Agreements between the economic operators of the contracting parties and the abuse of dominant position by the contracting parties are incompatible with the agreement if they affect trade between the EFTA states and Egypt (Article 31). Trade in processed agricultural products is a protocol to the main agreement (Article 4, point b), and Protocol A). In addition, trade in agricultural commodities is covered by three bilateral agreements negotiated separately between Iceland (the agricultural agreement between Iceland and Egypt), Norway (an agricultural agreement between Norway and Egypt) and Switzerland/Liechtenstein (an agricultural agreement between Switzerland and Egypt), on the one hand, and Egypt on the other. These agreements, which are part of the instruments for creating the free trade area (Article 4, point d), provide for tariff concessions. In November 2010, the EU and Egypt signed a protocol establishing a dispute settlement mechanism for the trade parties of the Association Agreement. Egypt has not yet ratified the protocol. Egypt is a signatory to several multilateral trade agreements: the agreement covers trade in all fish and other seafood (Article 4, Point C), and Appendix II). EFTA states grant duty-free access to imports of all Egyptian fisheries products. With regard to EFTA exports to Egypt, the agreement provides for the reduction of tariffs within the quotas from the time the agreement enters into force. Quotas for certain products will be abolished six years after the agreement comes into force. The parties intend to completely eliminate tariffs on all fish and other seafood within fourteen years of the agreement`s entry into force.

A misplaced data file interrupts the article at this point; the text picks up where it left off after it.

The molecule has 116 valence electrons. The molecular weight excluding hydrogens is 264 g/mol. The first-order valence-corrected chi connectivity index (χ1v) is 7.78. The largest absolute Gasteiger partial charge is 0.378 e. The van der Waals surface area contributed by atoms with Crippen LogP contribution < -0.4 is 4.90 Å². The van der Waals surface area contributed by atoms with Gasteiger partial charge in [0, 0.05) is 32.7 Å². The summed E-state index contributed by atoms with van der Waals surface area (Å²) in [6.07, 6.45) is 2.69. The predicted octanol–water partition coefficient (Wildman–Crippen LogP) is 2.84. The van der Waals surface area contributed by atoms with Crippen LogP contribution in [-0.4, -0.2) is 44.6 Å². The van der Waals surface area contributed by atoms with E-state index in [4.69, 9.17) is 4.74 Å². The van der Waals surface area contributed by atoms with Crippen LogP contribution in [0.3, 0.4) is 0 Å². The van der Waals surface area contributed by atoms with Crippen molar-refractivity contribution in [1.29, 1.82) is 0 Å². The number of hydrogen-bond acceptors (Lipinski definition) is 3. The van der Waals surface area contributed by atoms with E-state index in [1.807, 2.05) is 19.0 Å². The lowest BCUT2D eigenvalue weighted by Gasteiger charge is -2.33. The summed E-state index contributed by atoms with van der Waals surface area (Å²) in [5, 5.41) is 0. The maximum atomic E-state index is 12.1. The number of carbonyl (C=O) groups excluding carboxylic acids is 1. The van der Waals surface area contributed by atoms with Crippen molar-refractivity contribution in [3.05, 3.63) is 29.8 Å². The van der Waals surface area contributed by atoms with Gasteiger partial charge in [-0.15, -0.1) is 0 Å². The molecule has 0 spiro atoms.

For eFTA-Egypt trade statistics, see EFTA trade statistics tool The agreement covers trade in industrial products, including fish and other seafood, and processed agricultural products. In addition, some EFTA states and Egypt have bilateral agreements on basic agricultural products, which are part of the free trade area`s creation instruments. The system was originally based on a network of free trade agreements with individual protocols of origin. The original protocols are replaced by a reference to the Regional Agreement on Preferential Rules of Origin (EMP), established in 2011, which aims to create a more homogeneous framework for original protocols. The agreement contains provisions relating to state-owned commercial enterprises, subsidies and anti-dumping measures affecting trade relations between the contracting parties, as well as safeguarding disciplines.